What happens if you need a credit card payment refund?
Buying things on a credit card can be a sensible decision, because they give you more protection than debit cards if things go wrong, like your item doesn’t show up or is faulty.
In this guide we’ll explain when you are entitled to a refund on a credit card purchase, and how to go about the process of claiming it.
What are my general rights to a refund?
Regardless of how you pay for it, you are entitled to a full refund on faulty goods within 30 days. After 30 days, you are entitled to a repair or replacement for up to 6 months.
If you have just changed your mind, you don’t have a right to a refund under the Consumer Rights Act, although many retailers offer refund or exchange within a certain time limit as part of their returns policy.
Why are credit card refunds different?
One of the main advantages of buying things on a credit card rather than a debit card is that if you need a refund because something is not as described or faulty, or the retailer goes bust, the credit card provider, not just the retailer, is responsible for making sure you are not out of pocket.
This is because of something called “Section 75 of the Consumer Credit Act, 1974”, which states that on purchases of single items worth between £100 and £30,000, the provider is jointly liable with the retailer if you don’t get what you paid for.
The purpose of this legislation is to protect people from going into debt for things they didn’t receive, or were not as described.
When might I need to use Section 75?
- If the retailer has gone bust, leaving you without goods already paid for.
- If you receive an item that is not as described and the retailer rejects your refund request.
- If you receive an item that is faulty or not fit for purpose and the retailer rejects your refund request.
How do I get a credit card refund?
The best course of action for your transaction dispute process will depend on whether or not the merchant is still trading.
If the retailer is no longer trading:
- Go straight to the credit card provider – either call them and say you would like to make a claim under Section 75 (they will usually send you a form to fill in) or log in to your internet banking locate the transaction in your account history and look for an option to “query this transaction” or similar.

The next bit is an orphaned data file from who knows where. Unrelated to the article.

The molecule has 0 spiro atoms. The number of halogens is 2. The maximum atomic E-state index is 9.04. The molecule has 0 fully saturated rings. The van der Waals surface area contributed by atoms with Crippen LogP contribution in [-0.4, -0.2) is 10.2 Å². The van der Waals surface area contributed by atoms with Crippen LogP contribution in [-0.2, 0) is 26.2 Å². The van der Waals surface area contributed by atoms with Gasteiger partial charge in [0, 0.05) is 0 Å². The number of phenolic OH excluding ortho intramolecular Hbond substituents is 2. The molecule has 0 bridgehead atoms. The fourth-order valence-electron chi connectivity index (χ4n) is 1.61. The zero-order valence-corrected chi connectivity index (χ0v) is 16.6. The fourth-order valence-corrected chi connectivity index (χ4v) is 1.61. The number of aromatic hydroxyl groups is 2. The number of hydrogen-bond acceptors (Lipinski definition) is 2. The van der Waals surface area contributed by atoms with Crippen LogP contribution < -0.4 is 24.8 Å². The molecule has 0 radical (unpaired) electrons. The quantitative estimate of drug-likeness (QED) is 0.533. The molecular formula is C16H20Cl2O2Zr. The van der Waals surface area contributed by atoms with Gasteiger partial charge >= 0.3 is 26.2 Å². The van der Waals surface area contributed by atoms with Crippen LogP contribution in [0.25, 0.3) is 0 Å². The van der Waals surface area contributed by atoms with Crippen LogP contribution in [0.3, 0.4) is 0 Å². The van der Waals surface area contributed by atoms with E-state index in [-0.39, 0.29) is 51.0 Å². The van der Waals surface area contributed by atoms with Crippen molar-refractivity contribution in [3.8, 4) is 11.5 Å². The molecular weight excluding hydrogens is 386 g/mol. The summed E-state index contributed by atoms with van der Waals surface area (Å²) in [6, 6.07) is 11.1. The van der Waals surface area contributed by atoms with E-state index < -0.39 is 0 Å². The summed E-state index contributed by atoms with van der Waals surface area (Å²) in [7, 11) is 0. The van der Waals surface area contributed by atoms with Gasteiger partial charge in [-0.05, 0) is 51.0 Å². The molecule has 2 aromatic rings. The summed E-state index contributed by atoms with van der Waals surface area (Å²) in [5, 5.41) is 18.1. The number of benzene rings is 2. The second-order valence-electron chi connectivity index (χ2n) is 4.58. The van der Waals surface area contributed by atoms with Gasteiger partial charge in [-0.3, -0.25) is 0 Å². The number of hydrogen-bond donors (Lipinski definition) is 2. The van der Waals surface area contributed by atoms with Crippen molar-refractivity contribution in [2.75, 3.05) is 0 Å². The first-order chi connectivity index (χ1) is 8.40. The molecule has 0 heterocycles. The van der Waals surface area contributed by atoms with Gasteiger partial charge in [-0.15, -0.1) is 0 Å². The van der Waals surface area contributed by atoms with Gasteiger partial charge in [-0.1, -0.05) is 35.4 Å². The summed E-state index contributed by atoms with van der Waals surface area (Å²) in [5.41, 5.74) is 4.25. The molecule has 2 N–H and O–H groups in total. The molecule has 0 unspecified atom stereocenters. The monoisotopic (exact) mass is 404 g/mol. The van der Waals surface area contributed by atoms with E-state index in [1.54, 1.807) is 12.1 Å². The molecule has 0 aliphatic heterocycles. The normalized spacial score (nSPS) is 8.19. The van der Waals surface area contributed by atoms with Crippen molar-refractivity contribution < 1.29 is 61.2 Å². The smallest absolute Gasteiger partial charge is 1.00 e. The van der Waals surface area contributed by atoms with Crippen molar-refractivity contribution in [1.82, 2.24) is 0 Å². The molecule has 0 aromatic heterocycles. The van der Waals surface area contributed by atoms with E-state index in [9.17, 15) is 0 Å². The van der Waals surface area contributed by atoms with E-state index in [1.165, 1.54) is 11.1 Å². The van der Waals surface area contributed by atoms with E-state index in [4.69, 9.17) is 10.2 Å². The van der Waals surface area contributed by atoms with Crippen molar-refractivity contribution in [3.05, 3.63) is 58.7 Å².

- If the retailer has entered administration after you have paid for goods but before their arrival, you can still make a claim, based on an anticipated failure of the company to deliver.
- If you are making a claim because of a fault, the credit card company might ask you to arrange an independent report to verify the fault. If the fault is confirmed, it should refund you the cost of this as well.
If the retailer is still trading:
- You don’t need to go to the card provider straight away if the retailer is still trading – first, request a refund from the retailer in the usual way but stating that you are making a claim “under Section 75 of the Consumer Credit Act”.
- It’s only if this is declined or the retailer doesn’t respond that you should contact the credit card provider.
- If you have no luck going directly to the retailer, write to the credit card provider giving as many details as possible about the purchase: what you bought, when you bought it, from which retailer. Give receipts if possible and details of what went wrong, such as your goods didn’t arrive or were not as described. Also state that you have contacted the retailer and give details of its reply.
- If this refund claim is rejected by the credit card provider and you think the decision is unfair, you could make a claim with the Financial Ombudsman Service.
It’s important to note that time restrictions can apply to certain types of claim – in other words you may have a limited window in which it is possible to initiate the refund process (often 120 days). Although your card issuer may not be legally obliged to offer a refund after this point, depending on its policies, it may still consider your claim.
What is (and isn’t) covered by Section 75
- Items priced at more than £100, even if you paid for only some of it on credit card. So if you paid £30 on credit card but the item was for sale at £150, you are entitled to a refund of the full amount.
- Purchases in the last six years.
- Purchases made abroad or goods from abroad.
- Debit cards, charge cards, company credit cards and store cards.
- Items priced at less than £100 or more than £30,000.
- Purchases made via a third party, such as Groupon, PayPal or Amazon. The relationship has to be direct between the card holder and the retailer.
- Multiple items. The purchase has to be of a single item. So if you buy five festival tickets in one go and the event is cancelled because the organiser goes bust, you may only be entitled to a refund for one.
- If the purchase was made by an additional cardholder (such as your husband or wife) on your card, but was for someone else’s benefit, ie. a gift for a friend.
Credit card refund case studies
You bought flight tickets and the airline goes bust. You should be entitled to a refund from the credit card provider for the flights.
You buy a car for £8,000 and put the £350 deposit on your credit card. You are covered for the whole amount.
You buy a kitchen on credit but the doors are wobbly. You make a claim to the retailer but it refuses your request, saying the wobbly doors have been caused by your misuse. You make a claim to the credit card provider, which asks you to arrange an independent report. The report states that the wobbly doors are a manufacturers fault and the credit card provider agrees to issue you a refund.